Arizona Gov. Doug Ducey signed a bill on Monday that will suspend the use of a letter grade system for schools statewide, due to how disrupted this school year has been by the ongoing coronavirus pandemic.
'Today I signed House Bill 2402, which ensures that students continue to be evaluated, so the State can ensure continued accountability in our education system, while also recognizing this year is unique and therefore provides some flexibility around the state's A-F letter grade system for school,' Ducey wrote in the executive order.
Ducey also called on Arizona's Board of Education to conduct a statewide assessment to see how significant the learning loss among students has been.
Students in Arizona are scheduled to take their AZMerit2 (AZM2) exams in April to assess academic proficiency. The tests were canceled in 2020 because school buildings were already closed.
'The Arizona State Board of Education shall utilize AZM2 (AZMerit) assessment data, and other assessment or academic data, for this school year to draw comparisons to prior years and identify the extent of learning loss that has occurred,' the executive order states.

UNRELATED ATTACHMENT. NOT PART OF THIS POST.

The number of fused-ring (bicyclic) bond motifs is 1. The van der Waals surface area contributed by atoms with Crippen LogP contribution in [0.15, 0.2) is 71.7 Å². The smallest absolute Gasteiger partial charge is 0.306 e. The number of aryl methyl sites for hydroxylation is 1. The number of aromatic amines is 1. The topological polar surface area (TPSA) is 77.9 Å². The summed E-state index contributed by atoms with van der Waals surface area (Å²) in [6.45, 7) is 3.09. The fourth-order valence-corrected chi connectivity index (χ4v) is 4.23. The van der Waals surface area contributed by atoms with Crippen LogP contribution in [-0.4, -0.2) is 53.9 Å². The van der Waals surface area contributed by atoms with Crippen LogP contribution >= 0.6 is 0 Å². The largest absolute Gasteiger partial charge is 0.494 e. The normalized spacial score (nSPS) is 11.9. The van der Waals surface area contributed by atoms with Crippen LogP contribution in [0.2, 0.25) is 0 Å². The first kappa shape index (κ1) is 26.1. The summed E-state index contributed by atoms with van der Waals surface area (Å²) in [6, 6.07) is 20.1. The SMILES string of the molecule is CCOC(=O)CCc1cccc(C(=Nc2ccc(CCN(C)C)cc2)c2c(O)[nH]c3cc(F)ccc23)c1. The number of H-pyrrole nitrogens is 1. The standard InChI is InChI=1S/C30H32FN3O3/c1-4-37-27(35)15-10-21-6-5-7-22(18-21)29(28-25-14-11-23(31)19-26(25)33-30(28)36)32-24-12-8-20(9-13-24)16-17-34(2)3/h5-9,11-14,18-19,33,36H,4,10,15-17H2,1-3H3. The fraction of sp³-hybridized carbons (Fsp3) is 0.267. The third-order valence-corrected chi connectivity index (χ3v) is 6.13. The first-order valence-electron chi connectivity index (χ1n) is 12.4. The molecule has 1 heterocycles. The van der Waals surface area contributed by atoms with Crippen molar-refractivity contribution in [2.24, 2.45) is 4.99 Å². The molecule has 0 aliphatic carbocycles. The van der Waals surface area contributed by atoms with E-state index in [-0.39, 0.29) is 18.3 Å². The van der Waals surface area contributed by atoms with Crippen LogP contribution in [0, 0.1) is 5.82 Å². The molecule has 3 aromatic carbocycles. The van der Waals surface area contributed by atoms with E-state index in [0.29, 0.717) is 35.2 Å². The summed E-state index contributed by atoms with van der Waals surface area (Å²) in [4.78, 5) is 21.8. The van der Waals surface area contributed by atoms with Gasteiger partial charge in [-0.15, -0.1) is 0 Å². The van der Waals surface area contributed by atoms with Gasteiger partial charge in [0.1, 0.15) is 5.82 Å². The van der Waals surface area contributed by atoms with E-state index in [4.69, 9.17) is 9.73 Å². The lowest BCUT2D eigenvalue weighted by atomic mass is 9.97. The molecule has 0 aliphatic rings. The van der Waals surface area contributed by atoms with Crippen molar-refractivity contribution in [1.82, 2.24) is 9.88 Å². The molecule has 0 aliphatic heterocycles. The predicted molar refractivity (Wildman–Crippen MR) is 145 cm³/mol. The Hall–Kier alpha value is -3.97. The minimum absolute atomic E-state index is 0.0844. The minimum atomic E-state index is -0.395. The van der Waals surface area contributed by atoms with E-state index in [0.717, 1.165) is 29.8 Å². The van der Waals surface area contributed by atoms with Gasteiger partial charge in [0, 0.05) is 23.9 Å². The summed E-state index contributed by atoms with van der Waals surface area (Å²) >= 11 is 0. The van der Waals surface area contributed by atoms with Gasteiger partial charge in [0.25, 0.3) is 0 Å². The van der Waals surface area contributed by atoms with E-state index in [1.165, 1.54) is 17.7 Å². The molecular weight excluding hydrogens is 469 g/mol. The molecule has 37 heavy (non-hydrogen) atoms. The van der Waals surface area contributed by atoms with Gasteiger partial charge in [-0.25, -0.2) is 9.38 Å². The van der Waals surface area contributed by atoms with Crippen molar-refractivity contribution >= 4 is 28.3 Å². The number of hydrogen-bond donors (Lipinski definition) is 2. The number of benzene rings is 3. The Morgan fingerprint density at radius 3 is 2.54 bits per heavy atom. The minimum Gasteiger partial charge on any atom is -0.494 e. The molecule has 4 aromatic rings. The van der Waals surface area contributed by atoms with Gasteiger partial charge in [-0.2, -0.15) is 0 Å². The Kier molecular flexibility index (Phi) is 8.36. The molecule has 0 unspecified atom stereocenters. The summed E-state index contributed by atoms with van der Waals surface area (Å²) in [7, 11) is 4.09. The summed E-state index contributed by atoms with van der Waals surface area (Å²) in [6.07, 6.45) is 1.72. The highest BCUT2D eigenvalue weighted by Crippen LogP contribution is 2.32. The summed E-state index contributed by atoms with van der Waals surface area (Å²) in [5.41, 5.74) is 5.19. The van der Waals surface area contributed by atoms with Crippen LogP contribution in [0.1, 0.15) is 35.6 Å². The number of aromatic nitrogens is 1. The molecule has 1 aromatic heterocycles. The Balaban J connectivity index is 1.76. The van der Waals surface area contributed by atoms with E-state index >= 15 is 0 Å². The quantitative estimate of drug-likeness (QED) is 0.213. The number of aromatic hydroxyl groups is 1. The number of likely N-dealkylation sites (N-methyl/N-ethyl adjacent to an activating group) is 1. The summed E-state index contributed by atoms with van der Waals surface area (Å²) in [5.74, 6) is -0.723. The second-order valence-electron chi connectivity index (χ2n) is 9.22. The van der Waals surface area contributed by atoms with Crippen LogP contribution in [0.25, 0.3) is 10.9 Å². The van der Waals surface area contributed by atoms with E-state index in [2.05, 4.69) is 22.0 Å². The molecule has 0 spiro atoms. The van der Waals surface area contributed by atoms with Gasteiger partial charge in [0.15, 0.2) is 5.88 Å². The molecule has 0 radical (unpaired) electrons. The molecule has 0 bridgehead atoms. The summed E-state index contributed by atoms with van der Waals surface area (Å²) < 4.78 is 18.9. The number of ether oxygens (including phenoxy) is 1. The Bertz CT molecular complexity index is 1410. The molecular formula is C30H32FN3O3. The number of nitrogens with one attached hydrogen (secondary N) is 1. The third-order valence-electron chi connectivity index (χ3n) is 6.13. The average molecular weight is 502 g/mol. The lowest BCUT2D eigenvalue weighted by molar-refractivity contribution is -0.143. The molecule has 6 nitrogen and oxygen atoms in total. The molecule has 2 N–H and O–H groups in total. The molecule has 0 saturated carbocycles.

'Getting kids caught up and on track needs to be a top focus of ours,' Ducey wrote in a February 15 letter to Secretary of State Katie Hobbs.
'This will ensure we continue to have accountability in our education system, so parents can make the best educational choice for their kids,' he added.
Correction: This story and headline have been updated to reflect that Arizona schools will do away with letter grades for the system's schools. Letter grades will still be used to assess the students' individual performance, according to the governor's office.